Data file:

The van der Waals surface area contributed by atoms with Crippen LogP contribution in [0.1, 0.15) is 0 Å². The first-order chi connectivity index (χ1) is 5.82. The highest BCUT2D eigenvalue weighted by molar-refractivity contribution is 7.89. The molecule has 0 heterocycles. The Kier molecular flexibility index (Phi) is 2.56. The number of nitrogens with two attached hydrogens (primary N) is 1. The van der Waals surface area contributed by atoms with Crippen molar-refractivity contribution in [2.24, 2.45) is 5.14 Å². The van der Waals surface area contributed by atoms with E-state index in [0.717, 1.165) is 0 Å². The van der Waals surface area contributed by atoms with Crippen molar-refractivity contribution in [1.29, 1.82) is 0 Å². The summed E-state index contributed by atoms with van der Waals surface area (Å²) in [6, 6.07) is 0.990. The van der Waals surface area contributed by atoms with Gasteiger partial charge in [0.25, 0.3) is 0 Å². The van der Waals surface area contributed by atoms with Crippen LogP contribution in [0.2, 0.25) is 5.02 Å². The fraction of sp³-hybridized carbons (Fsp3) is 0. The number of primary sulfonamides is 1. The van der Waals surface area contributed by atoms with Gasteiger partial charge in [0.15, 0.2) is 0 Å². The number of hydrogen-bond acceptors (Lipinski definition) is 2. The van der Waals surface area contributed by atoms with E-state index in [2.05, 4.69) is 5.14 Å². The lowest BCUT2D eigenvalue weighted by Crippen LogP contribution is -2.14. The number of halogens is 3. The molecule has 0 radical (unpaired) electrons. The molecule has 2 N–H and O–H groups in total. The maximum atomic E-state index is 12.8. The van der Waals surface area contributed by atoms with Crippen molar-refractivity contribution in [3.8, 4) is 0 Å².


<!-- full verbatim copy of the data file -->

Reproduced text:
The van der Waals surface area contributed by atoms with Crippen LogP contribution in [0.1, 0.15) is 0 Å². The first-order chi connectivity index (χ1) is 5.82. The highest BCUT2D eigenvalue weighted by molar-refractivity contribution is 7.89. The molecule has 0 heterocycles. The Kier molecular flexibility index (Phi) is 2.56. The number of nitrogens with two attached hydrogens (primary N) is 1. The van der Waals surface area contributed by atoms with Crippen molar-refractivity contribution in [2.24, 2.45) is 5.14 Å². The van der Waals surface area contributed by atoms with E-state index in [0.717, 1.165) is 0 Å². The van der Waals surface area contributed by atoms with Crippen molar-refractivity contribution in [1.29, 1.82) is 0 Å². The summed E-state index contributed by atoms with van der Waals surface area (Å²) in [6, 6.07) is 0.990. The van der Waals surface area contributed by atoms with Gasteiger partial charge in [0.25, 0.3) is 0 Å². The van der Waals surface area contributed by atoms with Crippen LogP contribution in [0.2, 0.25) is 5.02 Å². The fraction of sp³-hybridized carbons (Fsp3) is 0. The number of primary sulfonamides is 1. The van der Waals surface area contributed by atoms with Gasteiger partial charge in [0.15, 0.2) is 0 Å². The number of hydrogen-bond acceptors (Lipinski definition) is 2. The van der Waals surface area contributed by atoms with E-state index in [2.05, 4.69) is 5.14 Å². The lowest BCUT2D eigenvalue weighted by Crippen LogP contribution is -2.14. The number of halogens is 3. The molecule has 0 radical (unpaired) electrons. The molecule has 2 N–H and O–H groups in total. The maximum atomic E-state index is 12.8. The van der Waals surface area contributed by atoms with Crippen molar-refractivity contribution in [3.8, 4) is 0 Å².